- The Washington Times - Tuesday, June 15, 2021

Americans remained among the world’s most charitable people last year, increasing their donations 5% despite pandemic-induced shutdowns, layoffs and economic turmoil, a survey released Tuesday found.

Individuals, bequests, foundations and corporations gave an estimated $471.44 billion to U.S. charities in 2020, according to “Giving USA 2021: The Annual Report on Philanthropy for the Year 2020.”

“Total charitable giving grew 5.1% measured in current dollars over the revised total of $448.66 billion contributed in 2019. Adjusted for inflation, total giving increased 3.8%,” states the survey, which has been published each year since 1956 and is billed as “the longest running, most comprehensive report on philanthropy in America.”

Individual giving increased 2.2% to $324.10 billion. Although that was the highest total dollar figure to date, the Giving USA report said, it “comprised less than 70% of total giving for the third consecutive year.”

Charitable foundations donated an estimated $88.5 billion, a 17% increase over 2019’s total and the category’s “highest-ever dollar amount,” according to the survey. Bequests totaled $41.19 billion in 2020, up 10.3% from 2019, but corporate giving dropped 6.1%, to $16.88 billion, last year.

Giving to religion, one of the largest donation categories, totaled $131.08 billion in 2020, up 1% before being adjusted for inflation. After those adjustments, religious giving was down 0.2% from 2019, the survey reported.

Donations to education and human services rose. Education got a 9% hike, to $71.34 billion, aided by megadonor MacKenzie Scott’s gifts to historically Black colleges and universities and donations to American Indians, Hispanic communities and community colleges. Human services giving increased by 9.7%, totaling $65.14 billion.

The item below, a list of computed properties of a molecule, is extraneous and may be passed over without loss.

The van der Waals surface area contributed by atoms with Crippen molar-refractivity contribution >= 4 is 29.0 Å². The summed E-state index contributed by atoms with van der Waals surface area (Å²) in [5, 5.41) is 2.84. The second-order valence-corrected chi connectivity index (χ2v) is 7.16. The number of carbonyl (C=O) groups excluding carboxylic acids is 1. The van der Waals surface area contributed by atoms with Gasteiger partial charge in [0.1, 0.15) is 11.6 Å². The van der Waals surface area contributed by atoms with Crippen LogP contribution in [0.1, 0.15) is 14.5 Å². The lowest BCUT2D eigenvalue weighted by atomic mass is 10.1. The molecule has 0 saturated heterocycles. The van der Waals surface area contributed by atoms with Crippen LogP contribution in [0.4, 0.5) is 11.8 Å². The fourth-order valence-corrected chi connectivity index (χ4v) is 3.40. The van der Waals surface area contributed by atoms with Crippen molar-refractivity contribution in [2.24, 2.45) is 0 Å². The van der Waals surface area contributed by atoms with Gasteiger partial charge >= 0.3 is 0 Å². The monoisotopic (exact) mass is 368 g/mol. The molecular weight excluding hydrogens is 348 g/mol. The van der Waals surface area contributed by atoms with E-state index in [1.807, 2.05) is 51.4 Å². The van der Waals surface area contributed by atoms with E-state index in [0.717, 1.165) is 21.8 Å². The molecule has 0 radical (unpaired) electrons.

Donations to environmental and animal welfare charities increased 11.6%, to $16.14 billion, but donations to arts, culture and humanities groups fell 7.5%, to $19.47 billion.

In an interview with The Washington Times, Laura MacDonald, chair of the Giving USA Foundation, credited the end-of-year rebound in the stock market for much of the rise.

“I was pleasantly surprised by the strength of giving in 2020,” said Ms. MacDonald, a principal and founder of the consulting firm Benefactor Group. “I think that to a large degree, the recovery of the stock market, which really built up momentum toward the end of the year, played a significant role in that, particularly in some of the largest gifts that are given.”

Ms. MacDonald also emphasized the importance of the Coronavirus Aid, Relief and Economic Security (CARES) Act in keeping the economy afloat and creating a “strong environment” for giving.

“Without the CARES Act, we would have seen in an even steeper decline in GDP, we might not have seen the return of the equity market, we likely would have seen a greater decline in disposable personal income,” she said.

Una Osili, associate dean for research and international programs at the Lilly Family School of Philanthropy at Indiana University, worked on the study and pointed to several factors for the leveling-off in religious giving. She cited lockdowns that canceled religious services as a primary factor.

“Reduced attendance often leads to less contributions,” said Ms. Osili, adding that congregations that increased their online presence fared better.

She cited the rise of “nones,” people without religious affiliation, as a factor. A Gallup report in March found for the first time that less than 50% of Americans said they were affiliated with a religious community.

“Younger households are less likely to attend services and affiliate,” Ms. Osili said. “A very large [part] of charitable giving overall is correlated with attending services frequently, and also [with religious] affiliation.

“We do have this concern that as fewer households affiliate and attend services, that has an impact on their giving to congregations,” she added. “So there is concern about religious giving, growing more slowly over time than it has in the past.”

• Mark A. Kellner can be reached at mkellner@washingtontimes.com.

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